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Accounting Professor Takes Online Approach to Textbook Publishing

Marianne Bradford, associate professor in the Department of Accounting at North Carolina State University College of Management, didn’t follow the usual path for academics when she recently published her new textbook, Modern ERP: Select, Implement, and Use Today’s Advanced Business Systems. She decided to publish it through the online self-publishing company, using

Although courted by big-name publishing houses, Bradford says, “Their vision for the textbook did not match mine.” By using the software on Lulu’s website, Bradford was able to design a textbook that could be exactly what she needed it to be, for herself and, more importantly, for her students.

Students, in fact, became a part in the publishing process. Bradford was approached last year by John Keadle, a student in the college’s Jenkins MBA Program, who had heard she was writing a textbook. He needed just one more course to finish his degree requirements, and Bradford agreed to engage him in the process as a guided project.

Keadle worked with her as she weighed the pros and cons of self-publishing, and then served as her editing, publishing and marketing partner, earning not only a grade for the course but also a contributing editor credit in the book. Although he graduated in May 2008, Keadle continued working on the project until it was finished later that month. He has continued to work with her on updates to the textbook.

The self-publishing route allowed Bradford to save the cost of using a traditional publishing house’s marketing services. She also eschewed the marketing support offered for an additional fee by Lulu, opting instead to handle direct marketing herself, working through her contacts in the American Accounting Association, of which she is a member. That enabled her to market the book to the people she knows are most likely to adopt it in their classrooms and universities.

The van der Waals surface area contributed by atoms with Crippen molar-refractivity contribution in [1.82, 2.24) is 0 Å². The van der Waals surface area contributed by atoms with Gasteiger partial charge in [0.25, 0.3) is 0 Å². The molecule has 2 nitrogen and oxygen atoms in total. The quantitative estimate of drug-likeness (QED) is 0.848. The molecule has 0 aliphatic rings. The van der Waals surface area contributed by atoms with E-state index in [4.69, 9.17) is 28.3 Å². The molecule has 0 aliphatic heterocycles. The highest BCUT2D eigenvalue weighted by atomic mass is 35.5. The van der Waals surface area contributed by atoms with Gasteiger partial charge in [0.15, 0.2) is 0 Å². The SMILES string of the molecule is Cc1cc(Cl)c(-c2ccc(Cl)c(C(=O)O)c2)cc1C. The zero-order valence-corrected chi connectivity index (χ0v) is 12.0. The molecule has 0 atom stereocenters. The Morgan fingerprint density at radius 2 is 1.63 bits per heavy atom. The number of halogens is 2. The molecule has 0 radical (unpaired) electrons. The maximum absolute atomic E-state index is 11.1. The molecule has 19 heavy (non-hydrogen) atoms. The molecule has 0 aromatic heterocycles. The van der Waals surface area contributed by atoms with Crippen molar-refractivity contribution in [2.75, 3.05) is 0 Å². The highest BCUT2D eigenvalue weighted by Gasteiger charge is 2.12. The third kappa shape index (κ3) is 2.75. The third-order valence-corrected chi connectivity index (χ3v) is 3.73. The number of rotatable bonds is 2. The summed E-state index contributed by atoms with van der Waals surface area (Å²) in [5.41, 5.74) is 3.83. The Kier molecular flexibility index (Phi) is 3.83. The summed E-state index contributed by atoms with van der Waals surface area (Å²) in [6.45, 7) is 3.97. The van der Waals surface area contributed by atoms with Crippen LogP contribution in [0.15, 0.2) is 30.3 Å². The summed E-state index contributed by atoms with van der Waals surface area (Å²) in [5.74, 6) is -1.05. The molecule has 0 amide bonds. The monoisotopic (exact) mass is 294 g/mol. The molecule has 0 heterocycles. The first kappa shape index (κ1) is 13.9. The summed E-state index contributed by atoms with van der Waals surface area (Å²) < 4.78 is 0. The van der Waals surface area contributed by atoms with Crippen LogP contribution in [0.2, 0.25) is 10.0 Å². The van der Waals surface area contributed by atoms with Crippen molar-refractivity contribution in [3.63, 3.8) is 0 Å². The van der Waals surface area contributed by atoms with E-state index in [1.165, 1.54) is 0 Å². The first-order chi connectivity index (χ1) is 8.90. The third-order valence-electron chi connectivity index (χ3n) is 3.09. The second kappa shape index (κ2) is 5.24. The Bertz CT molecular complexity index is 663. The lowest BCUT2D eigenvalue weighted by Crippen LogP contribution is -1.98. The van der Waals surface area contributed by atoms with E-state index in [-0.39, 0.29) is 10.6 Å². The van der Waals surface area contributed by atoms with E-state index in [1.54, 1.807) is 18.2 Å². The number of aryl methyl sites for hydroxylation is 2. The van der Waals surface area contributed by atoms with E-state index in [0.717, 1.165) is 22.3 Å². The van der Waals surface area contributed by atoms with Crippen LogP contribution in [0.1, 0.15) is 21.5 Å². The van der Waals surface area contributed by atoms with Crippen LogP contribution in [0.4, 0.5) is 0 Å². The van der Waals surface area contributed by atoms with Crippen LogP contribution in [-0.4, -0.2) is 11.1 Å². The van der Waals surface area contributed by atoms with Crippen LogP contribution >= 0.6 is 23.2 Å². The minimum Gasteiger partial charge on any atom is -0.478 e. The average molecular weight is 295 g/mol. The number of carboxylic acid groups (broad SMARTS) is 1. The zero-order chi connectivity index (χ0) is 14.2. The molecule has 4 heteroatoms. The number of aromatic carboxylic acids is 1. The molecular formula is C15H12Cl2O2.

Bradford is relying on her connections in the business world as well, not just to buy the book but also to help sell it. The book has been reviewed, edited and endorsed by executives in major corporations like Microsoft and SAS as well as the accounting firm, Deloitte. Such professional reviews are important, she said, because “it’s being put out there for the students and the information has to be right.”

Bradford also declined Lulu’s editing service. Instead, she involved students in her Enterprise Systems class this past summer in the review process. They ’pilot-tested’ the text and were offered a few extra credit points based on the number of errors they found.

Correcting the edits herself was easy to do, she said. “I opened the book in a Word document and was able to fix them within a few minutes, in time for its next on-demand printing. This is different than traditional publishing where a single typo could plague a textbook writer for years before the next edition is released,” she said. The short turn-around time for her textbook editions also allows Bradford to keep the material current so that her students have the most recent information available in a constantly changing field.

“Self-publishing does have its limitations, though,” Bradford said. Color printing is expensive and also narrows the number of book size options. Bradford said she hopes to open up these options by printing the next edition in black and white, which will also cut the cost of the book by half. is a growing company that publishes more than just textbooks. The company offers publishing services for everything from sales proposals to family vacation photo books. It describes itself as a company that “eliminates traditional entry barriers to publishing, and enables content creators and owners – authors and educators, videographers and musicians, businesses and nonprofits, professionals and amateurs – to bring their work directly to their audience,” according to their website.

But will self-published textbooks like Bradford’s change the way the textbook publishing industry works? “Not immediately,” Bradford says. “Right now, self-publishing is fairly unchartered territory, and it has a a long way to go.”

For textbook authors and their students, though, the advantages can be great. One advantage is the price tag: Bradford is selling the textbook to NC State students at cost, which helps relieve the strain put on student wallets by the ever-growing price of textbooks.

Another advantage is tied directly to teaching. “What it comes down to is the success of the book and its effectiveness in the classroom,” Bradford says. “In this case, the book fits the class perfectly. The proof is that students like the book and they’re learning something from it. Their favorable response convinced me that I’ve done the right thing with this. I feel totally in control of my book, and I don’t have to make excuses for outdated content.“